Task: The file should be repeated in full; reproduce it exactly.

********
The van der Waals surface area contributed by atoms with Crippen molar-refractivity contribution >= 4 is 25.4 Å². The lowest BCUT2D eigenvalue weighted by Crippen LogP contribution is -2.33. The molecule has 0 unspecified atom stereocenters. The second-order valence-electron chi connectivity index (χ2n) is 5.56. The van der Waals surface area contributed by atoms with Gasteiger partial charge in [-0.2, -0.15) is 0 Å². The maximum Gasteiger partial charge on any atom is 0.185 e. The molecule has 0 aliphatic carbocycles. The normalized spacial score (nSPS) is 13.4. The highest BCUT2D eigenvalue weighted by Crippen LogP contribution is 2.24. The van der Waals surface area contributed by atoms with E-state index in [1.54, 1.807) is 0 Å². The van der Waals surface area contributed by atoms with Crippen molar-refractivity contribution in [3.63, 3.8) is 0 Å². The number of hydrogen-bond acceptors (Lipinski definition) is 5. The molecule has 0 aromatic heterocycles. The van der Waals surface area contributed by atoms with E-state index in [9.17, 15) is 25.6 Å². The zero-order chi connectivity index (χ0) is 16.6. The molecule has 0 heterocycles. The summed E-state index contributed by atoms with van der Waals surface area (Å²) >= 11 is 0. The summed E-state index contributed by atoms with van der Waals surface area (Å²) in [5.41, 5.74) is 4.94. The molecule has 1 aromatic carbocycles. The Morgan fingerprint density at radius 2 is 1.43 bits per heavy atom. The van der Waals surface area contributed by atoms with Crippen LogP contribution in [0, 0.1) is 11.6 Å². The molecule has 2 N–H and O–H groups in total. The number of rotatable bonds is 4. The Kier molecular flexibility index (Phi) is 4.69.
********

The van der Waals surface area contributed by atoms with Crippen molar-refractivity contribution >= 4 is 25.4 Å². The lowest BCUT2D eigenvalue weighted by Crippen LogP contribution is -2.33. The molecule has 0 unspecified atom stereocenters. The second-order valence-electron chi connectivity index (χ2n) is 5.56. The van der Waals surface area contributed by atoms with Gasteiger partial charge in [-0.2, -0.15) is 0 Å². The maximum Gasteiger partial charge on any atom is 0.185 e. The molecule has 0 aliphatic carbocycles. The normalized spacial score (nSPS) is 13.4. The highest BCUT2D eigenvalue weighted by Crippen LogP contribution is 2.24. The van der Waals surface area contributed by atoms with E-state index in [1.54, 1.807) is 0 Å². The van der Waals surface area contributed by atoms with Crippen molar-refractivity contribution in [3.63, 3.8) is 0 Å². The number of hydrogen-bond acceptors (Lipinski definition) is 5. The molecule has 0 aromatic heterocycles. The van der Waals surface area contributed by atoms with E-state index in [9.17, 15) is 25.6 Å². The zero-order chi connectivity index (χ0) is 16.6. The molecule has 0 heterocycles. The summed E-state index contributed by atoms with van der Waals surface area (Å²) >= 11 is 0. The summed E-state index contributed by atoms with van der Waals surface area (Å²) in [5.41, 5.74) is 4.94. The molecule has 1 aromatic carbocycles. The Morgan fingerprint density at radius 2 is 1.43 bits per heavy atom. The van der Waals surface area contributed by atoms with Crippen LogP contribution in [0, 0.1) is 11.6 Å². The molecule has 2 N–H and O–H groups in total. The number of rotatable bonds is 4. The Kier molecular flexibility index (Phi) is 4.69.